The to have this data for the counties gotten up like that one, all printed and ready in the State office, so that when an application comes in from an individual farm, like we were talking about a minute ago, for approval, they can check the data on his farm, and if it is in Barton County, Kans., for instance, they merely turn to the rate table and there is the rate already fixed for Barton County. There also is the correction factor to be applied in order to put the 1930–35 basis in line with a longer period. The State office simply determines the rate on the basis of the individual application, showing individual yield information, averages it with the county figure, and applies the correction. That is the rate and the coverage that is written into the policy, which is returned to the local office, and if accepted by the farmer, he is ready to pay his premium.

Senator SCHWELLENBACH. When will he pay his premium? Mr. GREEN. It is recommended that he pay the premium at the time he gets his policy. That question has been up for discussion. We discussed it with a group of farmers who were in here. Of course, that will be a matter that will have to be finally settled by the corporation's administration when it comes up.

The question has been raised as to what are you going to do in a case like this. Say you put in a program for wheat, and this summer there are a bunch of farmers who do not have the money or do not have the wheat but they want to insure their 1938 crop. How are they going to handle it?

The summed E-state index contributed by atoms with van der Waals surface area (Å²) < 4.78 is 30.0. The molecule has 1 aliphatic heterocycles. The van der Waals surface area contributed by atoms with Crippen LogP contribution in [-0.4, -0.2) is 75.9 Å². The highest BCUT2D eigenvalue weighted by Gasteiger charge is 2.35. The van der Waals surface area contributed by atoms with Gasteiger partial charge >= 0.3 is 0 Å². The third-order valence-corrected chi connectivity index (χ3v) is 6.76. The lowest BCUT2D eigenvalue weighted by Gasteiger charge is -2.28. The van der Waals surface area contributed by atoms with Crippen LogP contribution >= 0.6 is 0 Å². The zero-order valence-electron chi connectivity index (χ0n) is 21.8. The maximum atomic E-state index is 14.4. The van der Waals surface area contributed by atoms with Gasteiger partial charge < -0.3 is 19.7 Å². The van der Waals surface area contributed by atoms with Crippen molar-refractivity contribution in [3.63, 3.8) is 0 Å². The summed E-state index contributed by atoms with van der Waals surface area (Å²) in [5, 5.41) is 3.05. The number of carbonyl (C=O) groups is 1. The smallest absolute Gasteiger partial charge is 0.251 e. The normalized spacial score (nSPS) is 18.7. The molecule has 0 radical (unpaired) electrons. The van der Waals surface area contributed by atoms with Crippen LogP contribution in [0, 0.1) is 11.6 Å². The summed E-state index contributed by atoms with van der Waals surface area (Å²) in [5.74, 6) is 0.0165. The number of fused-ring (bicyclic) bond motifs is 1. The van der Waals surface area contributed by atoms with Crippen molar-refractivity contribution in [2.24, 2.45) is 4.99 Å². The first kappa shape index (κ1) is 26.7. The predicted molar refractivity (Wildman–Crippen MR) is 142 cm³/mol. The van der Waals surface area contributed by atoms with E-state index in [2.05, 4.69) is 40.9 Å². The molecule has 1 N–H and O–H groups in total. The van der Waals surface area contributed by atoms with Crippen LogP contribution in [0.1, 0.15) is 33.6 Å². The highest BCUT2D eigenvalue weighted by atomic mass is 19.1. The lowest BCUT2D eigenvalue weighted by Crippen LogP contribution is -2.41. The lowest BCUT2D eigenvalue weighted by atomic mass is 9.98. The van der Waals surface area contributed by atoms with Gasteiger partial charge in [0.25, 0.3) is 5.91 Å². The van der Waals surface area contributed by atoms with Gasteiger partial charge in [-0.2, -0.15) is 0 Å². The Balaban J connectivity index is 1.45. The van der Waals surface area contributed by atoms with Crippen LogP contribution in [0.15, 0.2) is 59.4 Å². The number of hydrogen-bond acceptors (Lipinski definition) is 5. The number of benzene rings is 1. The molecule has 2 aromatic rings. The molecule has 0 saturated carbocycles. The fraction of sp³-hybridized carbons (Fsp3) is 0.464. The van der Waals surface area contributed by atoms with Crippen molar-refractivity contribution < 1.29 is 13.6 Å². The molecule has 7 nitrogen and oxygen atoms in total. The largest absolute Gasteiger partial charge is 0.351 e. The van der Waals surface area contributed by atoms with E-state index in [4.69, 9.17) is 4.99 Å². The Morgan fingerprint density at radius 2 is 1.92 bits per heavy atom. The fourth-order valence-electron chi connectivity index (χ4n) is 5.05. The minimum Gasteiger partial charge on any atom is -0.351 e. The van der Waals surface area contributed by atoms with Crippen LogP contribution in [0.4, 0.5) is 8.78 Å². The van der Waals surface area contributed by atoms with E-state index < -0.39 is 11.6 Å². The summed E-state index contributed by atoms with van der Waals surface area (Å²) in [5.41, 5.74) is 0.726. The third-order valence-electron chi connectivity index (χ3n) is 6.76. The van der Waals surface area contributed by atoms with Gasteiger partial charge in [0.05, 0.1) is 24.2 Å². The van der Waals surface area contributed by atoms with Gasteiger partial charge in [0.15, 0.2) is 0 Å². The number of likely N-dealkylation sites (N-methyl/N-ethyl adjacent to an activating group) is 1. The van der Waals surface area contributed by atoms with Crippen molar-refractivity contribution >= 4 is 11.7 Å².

There are two sides to the proposition. One view is if the farmer didn't have any insurance at all, the status we are in now, what would happen to him? Well, either resettlement or production credit or the local bank, or someone would be making a loan to him to get in his crop. If he is in the worst position it might have to be resettlement. Now, since they are going to advance the money anyway, wouldn't it be to their interest, as well as to the farmers that they have that crop insured, rather than advance the money under the condition under which it is now advanced without any insurance?

Therefore, shouldn't they be willing to advance the premium money for it?

Senator POPE. And they would probably take a crop loan?

Mr. GREEN. Yes. Now, the other view is this: If the procedure just described is not followed and you sell the insurance on credit, then the insurance administration has three major problems to deal with: crop insurance, grain storage, and the credit business and in connection with the latter will have the job of collecting

Now, in order to simplify operations which will be complex anyway when the thing grows to an extensive scale, it was thought that, if possible, it would be best to keep it out of the job of extending credit. There are both Federal and private agencies already extending credit. It would be advisable it seems for them to do that job.

Senator SCHWELLENBACH. Isn't this true: If a farmer goes to a bank to borrow money on his buildings, for instance, the banker not only is willing but insists upon loaning him enough money to pay the insur